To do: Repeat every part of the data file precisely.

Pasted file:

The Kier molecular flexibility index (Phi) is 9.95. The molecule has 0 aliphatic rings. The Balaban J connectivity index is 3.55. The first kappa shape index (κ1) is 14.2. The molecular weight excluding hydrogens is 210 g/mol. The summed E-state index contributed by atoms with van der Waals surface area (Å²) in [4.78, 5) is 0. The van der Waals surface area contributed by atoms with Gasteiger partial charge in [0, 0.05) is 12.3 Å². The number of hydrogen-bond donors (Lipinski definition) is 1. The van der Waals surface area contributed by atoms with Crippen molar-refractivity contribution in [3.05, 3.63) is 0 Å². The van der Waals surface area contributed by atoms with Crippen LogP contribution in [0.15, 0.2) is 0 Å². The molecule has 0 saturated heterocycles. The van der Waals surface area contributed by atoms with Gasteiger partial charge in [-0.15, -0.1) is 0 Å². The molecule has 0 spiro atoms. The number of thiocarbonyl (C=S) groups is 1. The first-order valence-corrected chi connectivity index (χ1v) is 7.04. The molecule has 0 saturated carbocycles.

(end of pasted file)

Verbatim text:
The Kier molecular flexibility index (Phi) is 9.95. The molecule has 0 aliphatic rings. The Balaban J connectivity index is 3.55. The first kappa shape index (κ1) is 14.2. The molecular weight excluding hydrogens is 210 g/mol. The summed E-state index contributed by atoms with van der Waals surface area (Å²) in [4.78, 5) is 0. The van der Waals surface area contributed by atoms with Gasteiger partial charge in [0, 0.05) is 12.3 Å². The number of hydrogen-bond donors (Lipinski definition) is 1. The van der Waals surface area contributed by atoms with Crippen molar-refractivity contribution in [3.05, 3.63) is 0 Å². The van der Waals surface area contributed by atoms with Crippen LogP contribution in [0.15, 0.2) is 0 Å². The molecule has 0 saturated heterocycles. The van der Waals surface area contributed by atoms with Gasteiger partial charge in [-0.15, -0.1) is 0 Å². The molecule has 0 spiro atoms. The number of thiocarbonyl (C=S) groups is 1. The first-order valence-corrected chi connectivity index (χ1v) is 7.04. The molecule has 0 saturated carbocycles.